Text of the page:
Will your race bike use an electric starter?
Yes. We have been running the electric start since I started testing on the 2017 model. As far as I know we are keeping the electric starter on the race bike. It is something that I am pretty happy about.


So you were worried that Honda might have taken a step backward with the CRF450 before it came out for 2017?
Well, I really liked my 2016 setup. Now that I’ve ridden the bike, I think the 2017 is an all-around better bike. Anybody that can ride the bikes back-to-back will notice the difference. At the same time, the bike still feels like a Honda. It still has the same ergonomics. The fit and finish of everything on the bike is very top of the line, as you’d expect from Honda. It is a well-tuned machine. I think anybody that gets to ride one is going to be happy.

Have you noticed more globalization of Honda, as far as sharing information, now that HRC is involved in all aspects?
As far as I know it is, but when I signed with Honda is when the communication picked up. I do not really know the difference or what it was like beforehand. As long as I have been a part of the team, the communication has been huge. Regularly we have somebody from HRC Japan or some part of that side of the world over here with us testing, trying different components and different settings. It is good to have another option, I would say. Sometimes they come up with a suggestion or part to help develop a better race bike. Like I said, I did not know what it was like before I came on board.

What was it like racing in Japan a few months ago? 
I had never been out of North America before. I have been to Mexico and Canada, but never overseas. It was a really cool first experience to go over there and spend some time with my big bosses over in Japan. It was definitely cool and they treated us very well. It was a fun experience.

Air fork versus spring fork seems to be a hot topic these days. The 2017 Honda CRF450 in stock form comes with Showa spring forks. Are you returning to spring, or continuing with air forks?
On our race bike the suspension set up is staying pretty much the same. Aside from having to build a new shock body, the suspension is the same. We’ve had so much success with the KYB air forks. The ones that we run aren’t what come on production bikes. It is a very foolproof system and suspension setup, so we are staying with it. As far as the average rider goes, I think going back to the spring fork on the production bike is definitely a huge plus. It is so easy, whereas the air fork is a little harder to set up. Every time I had a stock production bike as my personal bike I always put the conventional spring fork back on it. That’s because it was so much easier to fine-tune for everyday riding. The typical weekend warrior guy will definitely appreciate having the spring fork back on the bike.

Would you welcome the proposal of Feld Motor Sports increasing the Supercross schedule beyond the 17 rounds that are currently on the slate?
I have heard rumors here and there, although it’s nothing very credible. I’ve heard more Supercross races, less Nationals, and maybe a few international Supercross rounds in the next few years to come. As far as a rider, I think it is cool. It definitely shows that our sport is growing and gaining interest worldwide, so it is pretty awesome to be a part of. If we were to do that, my only concern would be traveling. Where are we going to ride and practice? Where are we going to train? Where are we going to stay? That is just from a racer’s perspective. You also have to take into account the team managers figuring out how the bikes are going to get there [to the races], how the team members are going to get there.  That just seems like a whole other headache. I am sure we will get some assistance and all of that, but like I said, it is definitely cool to see our sport growing.


There have been a lot of younger 250 guys moving up to the 450 class the past few years, but it has still been difficult for anyone not named Ryan to win the Supercross Championship. Why is that?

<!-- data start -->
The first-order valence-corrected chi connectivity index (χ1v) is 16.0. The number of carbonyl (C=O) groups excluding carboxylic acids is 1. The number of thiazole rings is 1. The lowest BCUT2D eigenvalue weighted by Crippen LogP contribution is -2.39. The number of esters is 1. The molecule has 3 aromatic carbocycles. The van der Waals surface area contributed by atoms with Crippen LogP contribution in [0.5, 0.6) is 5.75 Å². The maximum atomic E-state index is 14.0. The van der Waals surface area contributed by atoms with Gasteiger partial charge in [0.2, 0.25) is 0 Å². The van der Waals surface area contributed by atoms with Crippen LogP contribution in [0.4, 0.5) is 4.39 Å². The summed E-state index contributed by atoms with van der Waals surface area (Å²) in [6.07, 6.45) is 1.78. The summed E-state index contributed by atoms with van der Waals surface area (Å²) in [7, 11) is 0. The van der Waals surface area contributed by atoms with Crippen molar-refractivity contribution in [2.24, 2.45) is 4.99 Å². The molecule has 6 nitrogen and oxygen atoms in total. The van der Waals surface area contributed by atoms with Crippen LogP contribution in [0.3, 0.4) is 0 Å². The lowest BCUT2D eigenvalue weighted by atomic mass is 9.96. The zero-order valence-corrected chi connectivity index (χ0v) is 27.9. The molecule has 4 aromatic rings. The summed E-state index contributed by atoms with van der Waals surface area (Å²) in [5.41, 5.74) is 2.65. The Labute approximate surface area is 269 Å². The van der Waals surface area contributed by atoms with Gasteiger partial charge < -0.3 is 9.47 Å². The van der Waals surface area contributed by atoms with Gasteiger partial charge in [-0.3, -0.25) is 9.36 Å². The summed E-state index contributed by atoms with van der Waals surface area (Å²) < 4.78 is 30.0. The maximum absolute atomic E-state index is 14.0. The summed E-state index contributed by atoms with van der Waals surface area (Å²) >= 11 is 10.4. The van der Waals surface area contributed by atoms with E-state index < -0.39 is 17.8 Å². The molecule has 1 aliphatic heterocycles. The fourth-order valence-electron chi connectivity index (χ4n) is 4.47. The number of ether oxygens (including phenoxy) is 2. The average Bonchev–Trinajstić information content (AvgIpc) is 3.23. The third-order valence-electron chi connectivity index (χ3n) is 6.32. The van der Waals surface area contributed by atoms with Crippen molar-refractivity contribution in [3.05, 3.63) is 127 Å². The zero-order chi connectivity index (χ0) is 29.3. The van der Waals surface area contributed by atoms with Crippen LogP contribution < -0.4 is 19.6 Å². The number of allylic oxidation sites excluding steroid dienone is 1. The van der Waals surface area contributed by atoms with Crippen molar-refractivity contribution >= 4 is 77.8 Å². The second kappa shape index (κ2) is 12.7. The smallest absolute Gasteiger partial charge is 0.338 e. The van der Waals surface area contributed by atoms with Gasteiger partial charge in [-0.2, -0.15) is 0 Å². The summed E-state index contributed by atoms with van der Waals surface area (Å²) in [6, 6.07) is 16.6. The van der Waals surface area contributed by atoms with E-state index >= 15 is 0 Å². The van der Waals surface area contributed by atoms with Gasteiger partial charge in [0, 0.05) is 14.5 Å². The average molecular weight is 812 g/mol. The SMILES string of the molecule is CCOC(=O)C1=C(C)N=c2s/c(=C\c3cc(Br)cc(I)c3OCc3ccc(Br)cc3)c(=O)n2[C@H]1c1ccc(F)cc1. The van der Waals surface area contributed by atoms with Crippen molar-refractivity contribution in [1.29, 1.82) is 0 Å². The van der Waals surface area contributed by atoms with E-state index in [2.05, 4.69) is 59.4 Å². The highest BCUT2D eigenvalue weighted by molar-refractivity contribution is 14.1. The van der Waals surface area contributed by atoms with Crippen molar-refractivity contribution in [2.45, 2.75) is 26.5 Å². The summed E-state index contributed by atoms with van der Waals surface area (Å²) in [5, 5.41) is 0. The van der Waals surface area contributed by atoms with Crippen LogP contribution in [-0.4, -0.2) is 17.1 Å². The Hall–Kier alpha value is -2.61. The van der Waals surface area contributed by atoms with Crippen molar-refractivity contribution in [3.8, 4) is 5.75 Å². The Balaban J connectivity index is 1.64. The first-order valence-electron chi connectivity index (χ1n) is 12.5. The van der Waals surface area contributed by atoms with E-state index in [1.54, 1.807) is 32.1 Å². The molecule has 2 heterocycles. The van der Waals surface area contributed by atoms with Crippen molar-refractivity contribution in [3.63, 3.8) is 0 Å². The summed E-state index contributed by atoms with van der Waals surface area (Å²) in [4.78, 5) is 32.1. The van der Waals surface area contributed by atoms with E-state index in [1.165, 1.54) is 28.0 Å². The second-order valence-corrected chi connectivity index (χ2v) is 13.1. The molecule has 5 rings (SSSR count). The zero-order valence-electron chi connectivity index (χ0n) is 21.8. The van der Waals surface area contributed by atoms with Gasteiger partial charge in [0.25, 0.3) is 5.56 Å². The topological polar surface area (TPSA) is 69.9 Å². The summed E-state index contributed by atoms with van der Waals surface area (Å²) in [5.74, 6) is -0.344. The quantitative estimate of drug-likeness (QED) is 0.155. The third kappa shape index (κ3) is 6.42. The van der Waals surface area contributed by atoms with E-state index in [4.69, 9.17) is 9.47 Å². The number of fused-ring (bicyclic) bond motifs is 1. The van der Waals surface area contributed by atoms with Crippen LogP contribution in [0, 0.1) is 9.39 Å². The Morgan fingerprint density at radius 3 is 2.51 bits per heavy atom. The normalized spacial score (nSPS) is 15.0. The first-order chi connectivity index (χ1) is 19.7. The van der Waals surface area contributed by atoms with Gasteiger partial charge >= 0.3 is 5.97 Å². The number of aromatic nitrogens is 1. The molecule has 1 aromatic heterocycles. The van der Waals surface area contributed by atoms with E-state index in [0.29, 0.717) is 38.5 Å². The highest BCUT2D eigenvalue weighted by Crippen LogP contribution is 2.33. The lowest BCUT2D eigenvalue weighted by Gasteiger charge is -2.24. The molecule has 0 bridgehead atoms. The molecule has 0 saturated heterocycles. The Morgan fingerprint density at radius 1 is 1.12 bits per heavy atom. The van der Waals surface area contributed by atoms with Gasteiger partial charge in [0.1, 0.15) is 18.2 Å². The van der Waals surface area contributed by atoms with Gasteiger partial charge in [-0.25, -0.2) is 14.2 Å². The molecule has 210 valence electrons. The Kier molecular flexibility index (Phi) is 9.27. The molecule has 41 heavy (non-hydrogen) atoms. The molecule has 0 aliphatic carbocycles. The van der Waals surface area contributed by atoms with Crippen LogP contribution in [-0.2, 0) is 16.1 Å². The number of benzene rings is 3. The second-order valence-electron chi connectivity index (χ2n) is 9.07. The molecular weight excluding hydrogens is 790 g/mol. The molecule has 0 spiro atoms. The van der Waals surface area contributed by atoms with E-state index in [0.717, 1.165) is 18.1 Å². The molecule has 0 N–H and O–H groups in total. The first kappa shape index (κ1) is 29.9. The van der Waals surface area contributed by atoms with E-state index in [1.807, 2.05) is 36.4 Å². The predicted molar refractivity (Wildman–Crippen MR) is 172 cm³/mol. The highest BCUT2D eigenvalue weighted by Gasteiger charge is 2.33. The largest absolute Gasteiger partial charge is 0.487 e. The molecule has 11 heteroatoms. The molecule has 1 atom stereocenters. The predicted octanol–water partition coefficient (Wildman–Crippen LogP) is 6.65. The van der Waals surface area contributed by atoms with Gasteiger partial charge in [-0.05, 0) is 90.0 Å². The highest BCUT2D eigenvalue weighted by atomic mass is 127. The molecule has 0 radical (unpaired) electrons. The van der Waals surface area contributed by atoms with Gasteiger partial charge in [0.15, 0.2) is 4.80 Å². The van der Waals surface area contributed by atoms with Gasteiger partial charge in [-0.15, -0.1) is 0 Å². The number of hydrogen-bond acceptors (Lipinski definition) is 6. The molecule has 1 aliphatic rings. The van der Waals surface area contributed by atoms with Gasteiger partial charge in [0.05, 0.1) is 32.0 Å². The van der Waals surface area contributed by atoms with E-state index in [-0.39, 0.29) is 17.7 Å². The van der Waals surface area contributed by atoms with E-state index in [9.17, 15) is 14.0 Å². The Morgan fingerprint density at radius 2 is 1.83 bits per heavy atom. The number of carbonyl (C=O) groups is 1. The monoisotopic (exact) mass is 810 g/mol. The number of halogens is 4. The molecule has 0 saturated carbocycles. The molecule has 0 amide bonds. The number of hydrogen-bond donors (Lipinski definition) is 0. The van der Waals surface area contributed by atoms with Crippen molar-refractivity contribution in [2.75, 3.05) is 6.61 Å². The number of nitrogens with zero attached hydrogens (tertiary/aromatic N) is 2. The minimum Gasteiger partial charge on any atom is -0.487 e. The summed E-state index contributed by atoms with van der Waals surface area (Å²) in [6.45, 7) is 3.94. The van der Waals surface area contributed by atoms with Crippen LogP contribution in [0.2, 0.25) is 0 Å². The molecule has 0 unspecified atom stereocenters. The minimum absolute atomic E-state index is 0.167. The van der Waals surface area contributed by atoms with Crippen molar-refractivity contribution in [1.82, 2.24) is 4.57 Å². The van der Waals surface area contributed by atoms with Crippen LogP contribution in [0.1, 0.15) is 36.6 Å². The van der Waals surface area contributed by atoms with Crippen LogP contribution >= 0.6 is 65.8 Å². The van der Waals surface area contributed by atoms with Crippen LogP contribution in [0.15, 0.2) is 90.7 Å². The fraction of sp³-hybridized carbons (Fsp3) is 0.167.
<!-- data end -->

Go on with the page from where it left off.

I think the biggest key to that is what Ryan has done, and it’s Ryan Dungey who I am talking about, is his consistency. It is pretty crazy to think how many times he has landed on the podium and how consistent he is race to race and season to season. I think that is exactly why he is who he is, and it makes him Ryan Dungey.  That is definitely something we are all chasing and we are all working for. There is so much talent in the class now that on any given night somebody new could win a race. It’s a matter of being consistent, and that is what makes the 450 class so much harder. You are dealing with twice the amount of racing and twice the amount of talented riders. It is super hard and definitely a good accomplishment when you can finish in the top three or top five on a race weekend. Consistency is what wins titles nowadays, and that is what Ryan Dungey has going for him.

Does the 450 suit you better than the 250?
Yes, I think just naturally I have always rode the bike with kind of a low RPM. I respect the power that [the 450] has and know that it is a completely different machine from the 250. That really helps me. It makes riding easier and is part of my style. I think the 450 suits me better, and that has made the transition a lot easier.

What are your chances of winning the 2017 Supercross title?
I have always been the guy in the shadows, but that is fine by me. I don’t mind being under the radar. I just do my own thing. I think people can kind of forget about me before every season, but then by the time the season rolls around I remind them who I am and why I am on factory Honda. As long as the important people know, that is all that really matters.

What are you focusing on heading into Anaheim 1?
Right now, I am kind of in the middle of my preseason testing and training. This is the time of the year when I make my biggest gains and build up most of my speed and strength. I will probably start to taper down halfway through December and just make sure that I am recovered and rested by the time Anaheim rolls around. A huge part of it–equally as important as the training part–is getting enough rest. At Anaheim 1 I want to come out of there decently. If I am in the top five then that is a good night for sure. The first round is nerve racking. It is important to make it through and score solid points. Last year I was fortunate enough to land on the podium, so obviously I would be happy with that again. As long as I am putting in the work there is no reason why we cannot be at the very top of the class and battle for wins and the title by the end of the season.